“How can our city take advantage of world-class natural and historic assets to compete and thrive in the 21st century?”
Client: City of Erie
Team Members: Peter Lombardi, Karen Beck Pooley, Charles Buki, Andrea Weinberg, Jeff Winston
Services: Housing Analysis, Visioning, Facilitation, Steering Committee, Report Creation, Private Sector Engagement
In 2015, czb was asked to develop a Comprehensive Plan for Erie, a city of approximately 100,000 residents that is home to multiple universities, Erie Insurance (a Fortune 500 company), and a downtown with numerous assets but high levels of blight and vacancy. At the time czb came to Erie, the city's poverty rate was nearing 30 percent and more than 4,000 housing units in the city were sitting vacant. And while the number of middle- and upper-income households in the Erie region has grown by almost 20 percent since 1969, their numbers in the city had plummeted by 33 percent.
During the project, czb worked with a 17-member steering committee and a 14-member technical advisory committee comprised of city officials to establish priorities, conduct outreach, and develop drafts of the comprehensive plan, which was explicitly meant to reprioritize and refocus investment in Erie and help leaders face the reality of conditions across the city and region.
Preparation for the comprehensive plan involved a comprehensive analysis and review of economic, housing, and land use in the city. czb also conducted an in-person assessment of 30,000 housing structures and found that more than one-third exhibited signs of moderate to significant distress.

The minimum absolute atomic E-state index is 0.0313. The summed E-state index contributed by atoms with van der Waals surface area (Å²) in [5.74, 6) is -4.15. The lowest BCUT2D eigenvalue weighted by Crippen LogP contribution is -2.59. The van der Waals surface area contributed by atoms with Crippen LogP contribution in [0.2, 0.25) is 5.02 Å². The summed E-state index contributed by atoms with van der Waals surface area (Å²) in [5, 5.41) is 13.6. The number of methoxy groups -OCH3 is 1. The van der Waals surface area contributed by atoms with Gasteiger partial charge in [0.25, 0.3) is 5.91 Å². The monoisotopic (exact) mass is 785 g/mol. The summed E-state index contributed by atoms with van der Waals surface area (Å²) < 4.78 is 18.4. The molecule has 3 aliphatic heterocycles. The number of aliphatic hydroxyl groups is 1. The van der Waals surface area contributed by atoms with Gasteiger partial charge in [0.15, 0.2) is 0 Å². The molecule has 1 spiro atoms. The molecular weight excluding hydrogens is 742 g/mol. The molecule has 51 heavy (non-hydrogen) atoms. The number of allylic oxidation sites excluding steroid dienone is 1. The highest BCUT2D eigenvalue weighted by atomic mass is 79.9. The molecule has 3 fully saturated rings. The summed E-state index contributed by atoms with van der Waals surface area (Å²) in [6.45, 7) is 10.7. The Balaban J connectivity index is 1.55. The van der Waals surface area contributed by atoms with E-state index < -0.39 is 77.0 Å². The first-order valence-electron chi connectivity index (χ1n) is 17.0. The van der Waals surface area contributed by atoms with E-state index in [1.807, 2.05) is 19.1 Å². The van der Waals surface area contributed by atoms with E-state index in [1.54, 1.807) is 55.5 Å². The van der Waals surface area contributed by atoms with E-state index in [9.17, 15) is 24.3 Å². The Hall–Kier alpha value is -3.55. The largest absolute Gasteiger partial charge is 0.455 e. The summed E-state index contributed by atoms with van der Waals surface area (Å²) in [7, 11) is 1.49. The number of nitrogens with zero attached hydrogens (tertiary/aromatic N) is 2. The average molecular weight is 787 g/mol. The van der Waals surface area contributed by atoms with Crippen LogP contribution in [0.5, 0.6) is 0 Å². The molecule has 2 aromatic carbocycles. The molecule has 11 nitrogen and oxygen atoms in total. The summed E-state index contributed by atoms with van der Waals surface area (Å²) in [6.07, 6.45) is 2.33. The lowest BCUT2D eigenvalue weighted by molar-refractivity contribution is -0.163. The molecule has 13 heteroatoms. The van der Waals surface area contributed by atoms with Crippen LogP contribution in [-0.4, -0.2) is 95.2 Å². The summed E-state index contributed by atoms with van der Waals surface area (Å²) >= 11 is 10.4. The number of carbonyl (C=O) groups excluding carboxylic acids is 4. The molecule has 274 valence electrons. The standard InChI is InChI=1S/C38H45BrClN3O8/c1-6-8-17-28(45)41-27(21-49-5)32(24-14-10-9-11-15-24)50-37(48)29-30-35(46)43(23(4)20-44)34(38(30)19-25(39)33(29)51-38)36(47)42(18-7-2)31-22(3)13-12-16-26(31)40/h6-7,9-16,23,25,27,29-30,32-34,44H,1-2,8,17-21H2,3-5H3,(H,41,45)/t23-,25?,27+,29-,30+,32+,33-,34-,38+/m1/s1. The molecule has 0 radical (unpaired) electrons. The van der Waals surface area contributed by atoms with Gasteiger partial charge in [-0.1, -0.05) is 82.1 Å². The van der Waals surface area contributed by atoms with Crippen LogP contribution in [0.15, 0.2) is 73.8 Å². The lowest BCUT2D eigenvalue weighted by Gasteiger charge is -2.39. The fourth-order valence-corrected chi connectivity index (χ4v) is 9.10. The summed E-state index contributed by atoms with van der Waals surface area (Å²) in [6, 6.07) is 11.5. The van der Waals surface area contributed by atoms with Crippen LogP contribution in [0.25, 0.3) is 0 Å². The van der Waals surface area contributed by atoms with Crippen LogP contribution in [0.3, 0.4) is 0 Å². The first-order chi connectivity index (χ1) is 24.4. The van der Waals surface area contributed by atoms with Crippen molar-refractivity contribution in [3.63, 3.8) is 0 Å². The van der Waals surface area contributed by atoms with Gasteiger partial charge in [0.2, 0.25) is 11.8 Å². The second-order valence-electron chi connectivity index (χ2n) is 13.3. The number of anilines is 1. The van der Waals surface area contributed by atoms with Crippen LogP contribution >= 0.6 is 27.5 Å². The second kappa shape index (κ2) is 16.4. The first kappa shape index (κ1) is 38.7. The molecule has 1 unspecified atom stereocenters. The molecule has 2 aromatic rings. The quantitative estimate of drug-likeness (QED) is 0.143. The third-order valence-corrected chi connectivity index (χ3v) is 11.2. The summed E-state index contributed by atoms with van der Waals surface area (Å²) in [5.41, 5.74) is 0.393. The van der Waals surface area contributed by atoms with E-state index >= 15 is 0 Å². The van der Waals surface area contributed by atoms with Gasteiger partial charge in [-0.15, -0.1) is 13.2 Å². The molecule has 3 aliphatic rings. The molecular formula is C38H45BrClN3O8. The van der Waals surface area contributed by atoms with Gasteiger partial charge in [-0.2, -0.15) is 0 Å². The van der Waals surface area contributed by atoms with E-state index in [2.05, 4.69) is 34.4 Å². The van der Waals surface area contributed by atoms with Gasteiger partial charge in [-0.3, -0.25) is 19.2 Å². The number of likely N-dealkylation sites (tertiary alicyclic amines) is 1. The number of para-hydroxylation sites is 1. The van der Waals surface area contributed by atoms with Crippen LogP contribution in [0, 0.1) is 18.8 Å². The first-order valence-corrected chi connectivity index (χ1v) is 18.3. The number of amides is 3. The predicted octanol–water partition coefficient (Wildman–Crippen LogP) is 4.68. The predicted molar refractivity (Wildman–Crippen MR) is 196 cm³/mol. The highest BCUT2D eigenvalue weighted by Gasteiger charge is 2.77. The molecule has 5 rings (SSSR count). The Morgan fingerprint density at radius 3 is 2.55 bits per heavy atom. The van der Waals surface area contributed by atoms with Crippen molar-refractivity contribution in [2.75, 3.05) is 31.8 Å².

Erie's Comprehensive Plan was adopted unanimously by Erie City Council in 2016.
Plan recognized with the APA's Daniel Burnham Award for a comprehensive plan in Pennsylvania.
Erie held a Metro 100 Conference to discuss the city's future and the possibility of increasing private sector involvement in Erie's future endeavors.
czb’s approach in Erie was to focus on the needs most pressing to the city and work with the steering and technical advisory committees to test and present these concepts to the wider Erie community. At public meetings, attendees went through trade-off exercises to test and refine their own priorities for how best to invest in the city and its neighborhoods.